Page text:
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TeacherLore

Remembering Montana’s 1964 Flood

What is described by many as “Montana’s worst natural disaster? is a receding memory for most today – except in the remote places where it hit hardest.

University of Great Falls English Professor Aaron Parret will present a program at the Montana Historical Society Thursday Nov. 4 at 6:30 p.m. to talk about the state’s 1964 flood that took the lives of thirty people, tore up hundreds of thousands of acres, and cost an estimated $62 million in 1964 currency.

Although it wasn’t the “perfect storm,? Parret said that the combination of weather, a phenomenon known as “orographic lifting,? and other factors led to a storm “that occurs only once every five thousand years.?

Many areas were hard hit, but among the worst were a band from roughly Kalispell to Great Falls. Between June 7 and 8, Browning received more than eight inches of rain, 10 inches in Glacier National Park, 13 inches southwest of Augusta, and 11 inches at Heart Butte.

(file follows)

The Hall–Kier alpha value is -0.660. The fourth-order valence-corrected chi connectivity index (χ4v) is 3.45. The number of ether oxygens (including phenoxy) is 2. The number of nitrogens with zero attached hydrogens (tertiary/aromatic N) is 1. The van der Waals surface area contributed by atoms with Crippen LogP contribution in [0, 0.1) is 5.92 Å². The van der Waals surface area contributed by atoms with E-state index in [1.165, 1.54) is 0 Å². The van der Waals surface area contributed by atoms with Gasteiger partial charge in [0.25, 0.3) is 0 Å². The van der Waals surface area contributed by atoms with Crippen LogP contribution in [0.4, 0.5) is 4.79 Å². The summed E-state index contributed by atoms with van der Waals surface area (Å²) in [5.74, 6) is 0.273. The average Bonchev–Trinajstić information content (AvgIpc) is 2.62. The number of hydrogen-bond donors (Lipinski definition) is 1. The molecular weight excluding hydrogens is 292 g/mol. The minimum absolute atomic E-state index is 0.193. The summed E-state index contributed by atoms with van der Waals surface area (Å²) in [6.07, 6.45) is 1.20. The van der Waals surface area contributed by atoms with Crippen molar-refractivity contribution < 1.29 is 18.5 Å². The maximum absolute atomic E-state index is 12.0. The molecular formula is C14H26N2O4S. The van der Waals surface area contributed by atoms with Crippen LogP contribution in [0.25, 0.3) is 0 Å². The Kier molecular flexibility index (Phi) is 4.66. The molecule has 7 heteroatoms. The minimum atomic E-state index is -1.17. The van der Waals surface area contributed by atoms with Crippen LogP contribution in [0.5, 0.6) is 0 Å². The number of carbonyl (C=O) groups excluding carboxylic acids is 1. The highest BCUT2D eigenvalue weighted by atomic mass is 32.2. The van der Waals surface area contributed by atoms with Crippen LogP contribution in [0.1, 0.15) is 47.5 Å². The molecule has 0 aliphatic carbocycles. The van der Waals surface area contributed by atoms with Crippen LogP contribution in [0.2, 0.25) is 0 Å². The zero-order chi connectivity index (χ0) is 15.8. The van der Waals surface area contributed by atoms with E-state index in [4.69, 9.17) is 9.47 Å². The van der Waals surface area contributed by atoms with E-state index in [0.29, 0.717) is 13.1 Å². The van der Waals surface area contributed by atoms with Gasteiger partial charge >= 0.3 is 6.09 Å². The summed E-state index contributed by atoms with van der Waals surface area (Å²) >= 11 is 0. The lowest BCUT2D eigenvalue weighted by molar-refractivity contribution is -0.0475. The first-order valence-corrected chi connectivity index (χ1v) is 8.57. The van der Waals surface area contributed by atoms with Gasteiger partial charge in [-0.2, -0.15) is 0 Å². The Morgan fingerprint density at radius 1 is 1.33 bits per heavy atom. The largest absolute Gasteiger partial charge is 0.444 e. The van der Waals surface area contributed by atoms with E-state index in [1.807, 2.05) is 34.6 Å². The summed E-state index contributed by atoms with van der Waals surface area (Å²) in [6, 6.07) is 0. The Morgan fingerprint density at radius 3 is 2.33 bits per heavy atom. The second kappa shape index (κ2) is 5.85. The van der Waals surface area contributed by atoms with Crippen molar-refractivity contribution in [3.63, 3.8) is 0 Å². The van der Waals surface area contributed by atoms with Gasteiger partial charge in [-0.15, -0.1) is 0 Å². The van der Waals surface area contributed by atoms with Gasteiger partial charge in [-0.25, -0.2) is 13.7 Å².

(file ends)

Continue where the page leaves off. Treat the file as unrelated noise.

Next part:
In effect, nearly an average year’s worth of precipitation fell in a 24-hour period. What was worse was that heavy snow pack also melted and greatly added to runoff.

Montana’s bigger cities where journalists could get around to record the devastation had their problems well documented, and they were tragic.

However, Parret said that the Blackfeet Indian Reservation suffered monumental losses of lives and property that only a few that don’t live on the reservation are aware of yet today.

Raging rivers and streams on the reservation destroyed 265 homes, 20,000 acres of hayland, two large dams, irrigation equipment for 37,000 acres, and what was worse, all 30 of the people who lost their lives in the terrible storm lived on the reservation.

Parret’s talk is based on an extensive article he wrote that appeared in the Society’s “Montana The Magazine of Western History? in the summer 2004 issue. Copies can still be purchases at the Society store, which will be open Thursday evening for the talk. The program is free and open to everyone

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